Eight Months on Ghazzah Street
Mantel's prescient and haunting novel of life in Saudi Arabia, reissued to coincide with publication of GIVING UP THE GHOST. 'Horrifyingly gripping. It urges the reader to suspend normal life entirely until the book is read. ' Grace Ingoldby, Sunday TimesFrances Shore is a cartographer by trade, a maker of maps, but when her husband's work takes her to Saudi Arabia she finds herself unable to map the Kingdom's areas of internal darkness. The regime is corrupt and harsh, the expatriates are hard-drinking money-grubbers, and her Muslim neighbours are secretive, watchful. The streets are not a woman's territory; confined in her flat, she finds her sense of self begin to dissolve. She hears whispers, sounds of distress from the 'empty' flat above her head. She has only rumours, no facts to hang on to, and no one with whom to share her creeping unease. As her days empty of certainty and purpose, her life becomes a blank -- waiting to be filled by violence and disaster.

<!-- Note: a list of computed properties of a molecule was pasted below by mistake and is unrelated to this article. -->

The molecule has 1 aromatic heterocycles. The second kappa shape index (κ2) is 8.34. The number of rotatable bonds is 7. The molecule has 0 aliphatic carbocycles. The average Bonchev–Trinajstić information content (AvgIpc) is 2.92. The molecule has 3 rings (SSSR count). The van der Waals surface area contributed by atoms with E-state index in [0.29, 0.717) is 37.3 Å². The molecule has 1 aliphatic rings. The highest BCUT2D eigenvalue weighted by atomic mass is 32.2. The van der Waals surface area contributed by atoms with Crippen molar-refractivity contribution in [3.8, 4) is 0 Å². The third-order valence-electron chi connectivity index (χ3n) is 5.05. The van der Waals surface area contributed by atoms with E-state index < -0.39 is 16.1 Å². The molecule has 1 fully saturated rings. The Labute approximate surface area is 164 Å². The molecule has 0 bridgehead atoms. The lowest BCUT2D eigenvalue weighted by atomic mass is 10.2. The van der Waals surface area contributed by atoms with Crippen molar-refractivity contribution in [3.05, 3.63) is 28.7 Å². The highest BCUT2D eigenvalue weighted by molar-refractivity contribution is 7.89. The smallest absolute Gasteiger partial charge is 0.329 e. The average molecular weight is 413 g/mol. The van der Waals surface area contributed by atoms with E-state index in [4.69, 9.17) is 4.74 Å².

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LibraryThing ReviewUser Review - brendanmoody - LibraryThing
Masterfully blending gothic horror tropes with a careful study of the intellectual dislocation and resulting eccentric behavior of Westerners working in Saudi Arabia, Hilary Mantel's Eight Months on ... Read full review
LibraryThing ReviewUser Review - catapogo - LibraryThing
Disappointing. The author does a good job of creating an oppressive atmosphere but I didn't feel like there was much else to back it up. VERY slow and pretty darned boring, which partially I think was ... Read full review